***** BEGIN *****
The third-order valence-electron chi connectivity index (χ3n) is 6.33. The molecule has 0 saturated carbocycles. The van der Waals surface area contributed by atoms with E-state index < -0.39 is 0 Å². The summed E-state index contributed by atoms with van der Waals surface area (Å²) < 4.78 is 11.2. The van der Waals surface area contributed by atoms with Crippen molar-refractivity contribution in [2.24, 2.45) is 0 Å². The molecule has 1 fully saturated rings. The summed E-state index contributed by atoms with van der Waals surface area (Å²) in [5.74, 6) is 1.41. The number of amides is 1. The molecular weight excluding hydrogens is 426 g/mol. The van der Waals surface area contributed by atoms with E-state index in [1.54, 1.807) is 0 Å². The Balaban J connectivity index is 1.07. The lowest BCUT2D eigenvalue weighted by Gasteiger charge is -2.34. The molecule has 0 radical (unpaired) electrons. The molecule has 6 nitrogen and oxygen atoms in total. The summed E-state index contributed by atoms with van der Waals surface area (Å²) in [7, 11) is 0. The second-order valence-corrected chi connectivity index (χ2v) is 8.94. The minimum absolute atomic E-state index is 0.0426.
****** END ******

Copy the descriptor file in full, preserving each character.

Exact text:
The third-order valence-electron chi connectivity index (χ3n) is 6.33. The molecule has 0 saturated carbocycles. The van der Waals surface area contributed by atoms with E-state index < -0.39 is 0 Å². The summed E-state index contributed by atoms with van der Waals surface area (Å²) < 4.78 is 11.2. The van der Waals surface area contributed by atoms with Crippen molar-refractivity contribution in [2.24, 2.45) is 0 Å². The molecule has 1 fully saturated rings. The summed E-state index contributed by atoms with van der Waals surface area (Å²) in [5.74, 6) is 1.41. The number of amides is 1. The molecular weight excluding hydrogens is 426 g/mol. The van der Waals surface area contributed by atoms with E-state index in [1.54, 1.807) is 0 Å². The Balaban J connectivity index is 1.07. The lowest BCUT2D eigenvalue weighted by Gasteiger charge is -2.34. The molecule has 0 radical (unpaired) electrons. The molecule has 6 nitrogen and oxygen atoms in total. The summed E-state index contributed by atoms with van der Waals surface area (Å²) in [7, 11) is 0. The second-order valence-corrected chi connectivity index (χ2v) is 8.94. The minimum absolute atomic E-state index is 0.0426.